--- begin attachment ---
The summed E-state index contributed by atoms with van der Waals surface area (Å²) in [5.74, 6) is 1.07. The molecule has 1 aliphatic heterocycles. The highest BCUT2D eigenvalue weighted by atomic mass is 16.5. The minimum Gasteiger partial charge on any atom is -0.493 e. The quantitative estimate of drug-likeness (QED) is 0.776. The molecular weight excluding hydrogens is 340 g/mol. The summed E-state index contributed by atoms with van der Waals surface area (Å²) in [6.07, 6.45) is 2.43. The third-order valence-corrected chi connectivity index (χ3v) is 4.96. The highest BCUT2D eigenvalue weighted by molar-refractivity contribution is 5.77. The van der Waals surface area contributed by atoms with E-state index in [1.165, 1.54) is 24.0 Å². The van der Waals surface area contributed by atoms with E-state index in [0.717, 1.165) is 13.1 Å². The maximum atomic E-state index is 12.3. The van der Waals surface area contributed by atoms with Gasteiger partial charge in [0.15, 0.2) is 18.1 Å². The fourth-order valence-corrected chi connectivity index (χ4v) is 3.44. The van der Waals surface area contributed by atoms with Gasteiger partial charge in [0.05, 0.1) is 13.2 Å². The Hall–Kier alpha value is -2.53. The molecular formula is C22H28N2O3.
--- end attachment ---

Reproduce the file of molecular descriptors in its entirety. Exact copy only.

The summed E-state index contributed by atoms with van der Waals surface area (Å²) in [5.74, 6) is 1.07. The molecule has 1 aliphatic heterocycles. The highest BCUT2D eigenvalue weighted by atomic mass is 16.5. The minimum Gasteiger partial charge on any atom is -0.493 e. The quantitative estimate of drug-likeness (QED) is 0.776. The molecular weight excluding hydrogens is 340 g/mol. The summed E-state index contributed by atoms with van der Waals surface area (Å²) in [6.07, 6.45) is 2.43. The third-order valence-corrected chi connectivity index (χ3v) is 4.96. The highest BCUT2D eigenvalue weighted by molar-refractivity contribution is 5.77. The van der Waals surface area contributed by atoms with E-state index in [1.165, 1.54) is 24.0 Å². The van der Waals surface area contributed by atoms with E-state index in [0.717, 1.165) is 13.1 Å². The maximum atomic E-state index is 12.3. The van der Waals surface area contributed by atoms with Gasteiger partial charge in [0.15, 0.2) is 18.1 Å². The fourth-order valence-corrected chi connectivity index (χ4v) is 3.44. The van der Waals surface area contributed by atoms with Gasteiger partial charge in [0.05, 0.1) is 13.2 Å². The Hall–Kier alpha value is -2.53. The molecular formula is C22H28N2O3.